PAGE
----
these particular standards, and that means that we should expect things to
So I'm looking more for open government standards than I am for
standardizing a particular piece of software. The current chief technology
officer of the District of Columbia, [Vivek Kundra], has demonstrated that
open source…and cloud computing are a pretty efficient way of spending
government dollars. His success ought to be factored into thinking in the
larger government framework.
*GCN: What are you focusing on these days with the Internet?*
*Cerf:* My belief right now is that we have a [highly] globalized economy.
We are sensing the effects of that globalization — everything is connected
to everything, so we need to reinforce our ability to use information
technology to interact with the rest of the world.
Small example: When we carry out electronic commerce and I conclude a
contract with someone and maybe even digitally sign it, there's a question
about how a digital signature is interpreted in the two jurisdictions we
might be in.
If you're in Europe and I'm in the United States, it's not clear to me
whether the jurisdiction in Europe sees the same significance to a digital
signature that we do in the United States, or vice versa.
What happens if, after concluding this contract electronically, one or the
other party fails to meet [its] obligations in the contract, and you seek
recourse, and someone says, "Well, it wasn't a valid contract because the
digital signature doesn't count." That wouldn't be a good outcome. So we
have to look for probably multilateral agreements around the world about
what digital signatures mean.
To generalize that, it also means you have common agreements about what is
abuse on the Internet and how can we combat it. What do we consider [to be]
abuse that is actionable? What should we do about privacy? It would be
helpful if we had a uniform sense of what privacy is supposed to mean in
this online environment, so we could all implement the same thing.
So, I see a whole lot of opportunities for multilateral interaction — for
multi-stakeholder discussions. And I use that word deliberately, because
multilateral usually means multiple governments. Multi-stakeholder refers to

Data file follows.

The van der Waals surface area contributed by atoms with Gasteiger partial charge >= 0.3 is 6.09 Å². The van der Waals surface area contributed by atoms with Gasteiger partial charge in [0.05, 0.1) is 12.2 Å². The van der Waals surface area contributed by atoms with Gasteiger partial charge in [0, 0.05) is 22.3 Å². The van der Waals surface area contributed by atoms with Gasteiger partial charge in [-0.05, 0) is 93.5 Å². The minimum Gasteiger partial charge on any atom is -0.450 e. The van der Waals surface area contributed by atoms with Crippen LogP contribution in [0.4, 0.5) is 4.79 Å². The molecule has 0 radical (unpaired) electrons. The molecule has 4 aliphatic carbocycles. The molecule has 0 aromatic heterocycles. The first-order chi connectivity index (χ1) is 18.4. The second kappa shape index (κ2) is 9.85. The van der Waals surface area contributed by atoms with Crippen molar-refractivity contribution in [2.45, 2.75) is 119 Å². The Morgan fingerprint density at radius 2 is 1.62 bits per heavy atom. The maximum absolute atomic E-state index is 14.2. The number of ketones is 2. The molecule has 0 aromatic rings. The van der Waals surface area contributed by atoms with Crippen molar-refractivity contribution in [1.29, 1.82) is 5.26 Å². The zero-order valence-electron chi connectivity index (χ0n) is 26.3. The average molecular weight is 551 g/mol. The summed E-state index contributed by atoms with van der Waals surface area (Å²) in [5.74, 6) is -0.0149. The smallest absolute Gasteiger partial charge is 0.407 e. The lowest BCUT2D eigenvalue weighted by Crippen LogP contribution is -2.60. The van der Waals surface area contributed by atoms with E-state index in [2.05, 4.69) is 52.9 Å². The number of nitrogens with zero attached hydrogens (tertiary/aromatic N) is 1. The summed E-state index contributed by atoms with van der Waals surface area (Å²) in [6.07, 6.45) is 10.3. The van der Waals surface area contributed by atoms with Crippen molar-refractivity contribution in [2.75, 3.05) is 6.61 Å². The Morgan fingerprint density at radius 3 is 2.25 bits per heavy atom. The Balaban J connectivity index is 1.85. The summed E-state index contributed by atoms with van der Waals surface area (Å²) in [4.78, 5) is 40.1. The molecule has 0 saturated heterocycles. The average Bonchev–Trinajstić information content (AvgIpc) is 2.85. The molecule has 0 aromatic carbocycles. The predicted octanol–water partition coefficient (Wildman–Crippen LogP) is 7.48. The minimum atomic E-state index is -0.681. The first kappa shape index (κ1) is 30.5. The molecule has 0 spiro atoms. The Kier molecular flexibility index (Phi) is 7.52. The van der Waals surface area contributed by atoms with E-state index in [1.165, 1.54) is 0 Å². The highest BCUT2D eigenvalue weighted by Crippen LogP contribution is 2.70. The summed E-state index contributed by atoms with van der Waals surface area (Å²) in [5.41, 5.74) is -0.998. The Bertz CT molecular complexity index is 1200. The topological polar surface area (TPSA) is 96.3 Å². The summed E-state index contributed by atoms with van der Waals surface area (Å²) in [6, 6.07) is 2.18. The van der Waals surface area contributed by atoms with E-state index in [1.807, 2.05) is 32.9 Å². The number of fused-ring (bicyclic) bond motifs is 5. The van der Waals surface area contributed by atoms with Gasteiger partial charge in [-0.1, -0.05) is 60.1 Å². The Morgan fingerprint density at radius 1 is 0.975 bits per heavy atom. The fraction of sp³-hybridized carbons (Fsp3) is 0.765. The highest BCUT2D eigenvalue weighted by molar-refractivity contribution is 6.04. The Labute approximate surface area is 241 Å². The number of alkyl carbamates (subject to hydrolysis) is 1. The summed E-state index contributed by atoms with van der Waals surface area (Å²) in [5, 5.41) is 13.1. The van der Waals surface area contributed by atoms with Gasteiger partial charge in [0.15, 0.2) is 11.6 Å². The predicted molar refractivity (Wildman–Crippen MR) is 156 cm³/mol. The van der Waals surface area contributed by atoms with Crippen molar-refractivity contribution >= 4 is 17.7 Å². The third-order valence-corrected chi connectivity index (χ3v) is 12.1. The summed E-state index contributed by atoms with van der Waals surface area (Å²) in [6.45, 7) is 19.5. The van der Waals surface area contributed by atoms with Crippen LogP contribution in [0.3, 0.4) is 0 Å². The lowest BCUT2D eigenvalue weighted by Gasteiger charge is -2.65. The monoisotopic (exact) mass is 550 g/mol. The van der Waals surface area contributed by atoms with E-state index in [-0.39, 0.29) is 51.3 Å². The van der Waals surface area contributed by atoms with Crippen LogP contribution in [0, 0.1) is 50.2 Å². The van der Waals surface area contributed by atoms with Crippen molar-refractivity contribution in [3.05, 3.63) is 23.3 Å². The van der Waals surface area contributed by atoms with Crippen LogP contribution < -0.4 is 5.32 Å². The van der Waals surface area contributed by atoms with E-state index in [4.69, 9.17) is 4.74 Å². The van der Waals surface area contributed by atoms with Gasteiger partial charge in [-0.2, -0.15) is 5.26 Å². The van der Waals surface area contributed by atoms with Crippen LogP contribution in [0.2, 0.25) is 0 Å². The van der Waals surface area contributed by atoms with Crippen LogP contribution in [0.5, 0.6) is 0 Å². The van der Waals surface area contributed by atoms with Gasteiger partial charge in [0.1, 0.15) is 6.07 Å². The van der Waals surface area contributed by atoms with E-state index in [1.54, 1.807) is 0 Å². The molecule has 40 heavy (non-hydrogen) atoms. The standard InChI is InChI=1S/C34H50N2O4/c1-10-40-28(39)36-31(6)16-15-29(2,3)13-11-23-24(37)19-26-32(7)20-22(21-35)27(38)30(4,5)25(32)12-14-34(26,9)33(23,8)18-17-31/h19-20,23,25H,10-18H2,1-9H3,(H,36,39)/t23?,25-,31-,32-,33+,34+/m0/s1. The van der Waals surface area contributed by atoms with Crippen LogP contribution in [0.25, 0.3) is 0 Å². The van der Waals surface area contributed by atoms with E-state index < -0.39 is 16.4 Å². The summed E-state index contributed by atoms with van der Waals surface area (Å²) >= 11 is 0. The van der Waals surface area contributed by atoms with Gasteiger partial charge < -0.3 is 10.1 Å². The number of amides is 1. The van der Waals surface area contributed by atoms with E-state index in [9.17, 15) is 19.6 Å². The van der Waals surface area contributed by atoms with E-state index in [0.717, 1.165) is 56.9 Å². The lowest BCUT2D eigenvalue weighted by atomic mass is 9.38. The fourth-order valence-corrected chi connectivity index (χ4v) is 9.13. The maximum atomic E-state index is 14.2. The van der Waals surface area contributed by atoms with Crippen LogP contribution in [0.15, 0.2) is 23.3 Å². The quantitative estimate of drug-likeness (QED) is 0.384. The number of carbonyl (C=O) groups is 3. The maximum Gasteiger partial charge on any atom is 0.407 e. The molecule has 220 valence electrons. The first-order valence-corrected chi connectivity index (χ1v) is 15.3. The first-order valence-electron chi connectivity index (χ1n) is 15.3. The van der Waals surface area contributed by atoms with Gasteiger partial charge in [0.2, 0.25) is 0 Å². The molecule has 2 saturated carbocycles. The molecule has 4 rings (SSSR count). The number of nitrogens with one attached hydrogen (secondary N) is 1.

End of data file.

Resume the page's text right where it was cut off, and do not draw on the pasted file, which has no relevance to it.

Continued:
the private sector, civil society, governments and the technical community.
It is what you see in ICANN — the Internet Corporation for Assigned Names
and Numbers — as a multi-stakeholder structure, which pioneered this notion
of multiple stakeholders having common and equal say about policy. I'm
convinced that U.S. leadership will only be manifest if it is carried out in
a multi-stakeholder fashion.
*GCN: What was your take on the vulnerabilities in the Domain Name System
that surfaced last year, and what needs to be done going forward?*
*Cerf:* Yes, this was a fundamental design mistake in the DNS
implementation, and it got widely publicized. I know we scrambled at Google
to make corrections and changes to our software to make sure we weren't
vulnerable to that particular attack. There could be other problems like
I've seen bugs that worked for 20 years and suddenly emerge in a certain set
of conditions, or somebody discovered how to exploit them, which only
reinforces my belief that strong authentication of information that you rely
on heavily is really important.
In the case of the Domain Name System, [DNS Security Extensions] is the best
step we can take in the near term to make that system more resilient and
less vulnerable to various forms of spoofing or phishing.
Some of the top-level domains are already being digitally signed. Sweden,
for example, Puerto Rico, Bulgaria and Brazil are all signing their
top-level domain zone files. There's ongoing discussion about getting the
root-zone file digitally signed. There are several different alternative
ways, and the [National Telecommunications and Information Agency] put out a
request for comments that closed on Nov. 24 about what general public
opinion [is]. So that's an important step.
About the Author
** Wyatt Kash is editor in chief for Government Computer News.